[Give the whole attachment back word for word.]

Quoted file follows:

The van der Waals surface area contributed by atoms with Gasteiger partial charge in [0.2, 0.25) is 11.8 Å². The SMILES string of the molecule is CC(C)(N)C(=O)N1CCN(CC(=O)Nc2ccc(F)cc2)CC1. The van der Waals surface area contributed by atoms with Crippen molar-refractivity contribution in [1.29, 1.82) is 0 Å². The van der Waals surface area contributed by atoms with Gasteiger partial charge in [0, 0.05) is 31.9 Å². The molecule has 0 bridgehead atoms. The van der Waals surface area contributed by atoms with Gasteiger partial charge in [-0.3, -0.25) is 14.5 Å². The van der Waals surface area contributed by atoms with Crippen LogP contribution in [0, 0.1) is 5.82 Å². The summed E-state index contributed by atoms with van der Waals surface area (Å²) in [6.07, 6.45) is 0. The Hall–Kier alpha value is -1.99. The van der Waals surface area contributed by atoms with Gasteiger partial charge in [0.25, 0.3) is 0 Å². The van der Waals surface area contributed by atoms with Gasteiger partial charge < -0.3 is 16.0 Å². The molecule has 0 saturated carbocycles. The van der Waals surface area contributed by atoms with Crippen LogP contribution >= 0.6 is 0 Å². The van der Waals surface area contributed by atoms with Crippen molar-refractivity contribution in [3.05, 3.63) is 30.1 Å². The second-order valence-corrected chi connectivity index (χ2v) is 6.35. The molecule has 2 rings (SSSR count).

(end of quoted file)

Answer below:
The van der Waals surface area contributed by atoms with Gasteiger partial charge in [0.2, 0.25) is 11.8 Å². The SMILES string of the molecule is CC(C)(N)C(=O)N1CCN(CC(=O)Nc2ccc(F)cc2)CC1. The van der Waals surface area contributed by atoms with Crippen molar-refractivity contribution in [1.29, 1.82) is 0 Å². The van der Waals surface area contributed by atoms with Gasteiger partial charge in [0, 0.05) is 31.9 Å². The molecule has 0 bridgehead atoms. The van der Waals surface area contributed by atoms with Gasteiger partial charge in [-0.3, -0.25) is 14.5 Å². The van der Waals surface area contributed by atoms with Crippen LogP contribution in [0, 0.1) is 5.82 Å². The summed E-state index contributed by atoms with van der Waals surface area (Å²) in [6.07, 6.45) is 0. The Hall–Kier alpha value is -1.99. The van der Waals surface area contributed by atoms with Gasteiger partial charge in [0.25, 0.3) is 0 Å². The van der Waals surface area contributed by atoms with Gasteiger partial charge < -0.3 is 16.0 Å². The molecule has 0 saturated carbocycles. The van der Waals surface area contributed by atoms with Crippen LogP contribution >= 0.6 is 0 Å². The van der Waals surface area contributed by atoms with Crippen molar-refractivity contribution in [3.05, 3.63) is 30.1 Å². The second-order valence-corrected chi connectivity index (χ2v) is 6.35. The molecule has 2 rings (SSSR count).